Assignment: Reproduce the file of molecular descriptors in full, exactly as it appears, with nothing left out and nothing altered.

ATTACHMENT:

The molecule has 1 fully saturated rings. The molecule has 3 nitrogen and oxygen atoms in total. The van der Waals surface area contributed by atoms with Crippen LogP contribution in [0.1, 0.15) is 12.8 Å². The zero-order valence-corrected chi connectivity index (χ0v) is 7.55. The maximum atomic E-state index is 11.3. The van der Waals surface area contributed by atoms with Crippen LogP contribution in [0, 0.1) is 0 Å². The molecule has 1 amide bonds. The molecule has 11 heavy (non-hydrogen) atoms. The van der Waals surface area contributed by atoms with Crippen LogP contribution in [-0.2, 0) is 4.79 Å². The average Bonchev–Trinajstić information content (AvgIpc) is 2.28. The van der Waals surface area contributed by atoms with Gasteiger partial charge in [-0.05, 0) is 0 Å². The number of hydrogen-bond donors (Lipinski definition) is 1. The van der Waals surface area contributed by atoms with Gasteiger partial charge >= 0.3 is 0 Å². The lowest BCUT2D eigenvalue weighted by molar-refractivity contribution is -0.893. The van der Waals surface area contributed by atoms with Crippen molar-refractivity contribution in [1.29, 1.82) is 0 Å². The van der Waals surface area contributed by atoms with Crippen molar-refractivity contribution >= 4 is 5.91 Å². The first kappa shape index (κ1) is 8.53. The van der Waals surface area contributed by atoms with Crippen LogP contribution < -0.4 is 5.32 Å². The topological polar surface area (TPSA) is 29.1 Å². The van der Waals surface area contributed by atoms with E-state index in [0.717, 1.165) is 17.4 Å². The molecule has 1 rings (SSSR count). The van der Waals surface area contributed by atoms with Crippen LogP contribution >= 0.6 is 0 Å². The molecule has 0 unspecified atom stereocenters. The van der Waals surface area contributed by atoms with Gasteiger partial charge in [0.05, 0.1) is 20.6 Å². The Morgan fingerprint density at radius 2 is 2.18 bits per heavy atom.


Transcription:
The molecule has 1 fully saturated rings. The molecule has 3 nitrogen and oxygen atoms in total. The van der Waals surface area contributed by atoms with Crippen LogP contribution in [0.1, 0.15) is 12.8 Å². The zero-order valence-corrected chi connectivity index (χ0v) is 7.55. The maximum atomic E-state index is 11.3. The van der Waals surface area contributed by atoms with Crippen LogP contribution in [0, 0.1) is 0 Å². The molecule has 1 amide bonds. The molecule has 11 heavy (non-hydrogen) atoms. The van der Waals surface area contributed by atoms with Crippen LogP contribution in [-0.2, 0) is 4.79 Å². The average Bonchev–Trinajstić information content (AvgIpc) is 2.28. The van der Waals surface area contributed by atoms with Gasteiger partial charge in [-0.05, 0) is 0 Å². The number of hydrogen-bond donors (Lipinski definition) is 1. The van der Waals surface area contributed by atoms with Gasteiger partial charge >= 0.3 is 0 Å². The lowest BCUT2D eigenvalue weighted by molar-refractivity contribution is -0.893. The van der Waals surface area contributed by atoms with Crippen molar-refractivity contribution in [1.29, 1.82) is 0 Å². The van der Waals surface area contributed by atoms with Crippen molar-refractivity contribution >= 4 is 5.91 Å². The first kappa shape index (κ1) is 8.53. The van der Waals surface area contributed by atoms with Crippen LogP contribution < -0.4 is 5.32 Å². The topological polar surface area (TPSA) is 29.1 Å². The van der Waals surface area contributed by atoms with E-state index in [0.717, 1.165) is 17.4 Å². The molecule has 1 rings (SSSR count). The van der Waals surface area contributed by atoms with Crippen LogP contribution >= 0.6 is 0 Å². The molecule has 0 unspecified atom stereocenters. The van der Waals surface area contributed by atoms with Gasteiger partial charge in [0.05, 0.1) is 20.6 Å². The Morgan fingerprint density at radius 2 is 2.18 bits per heavy atom.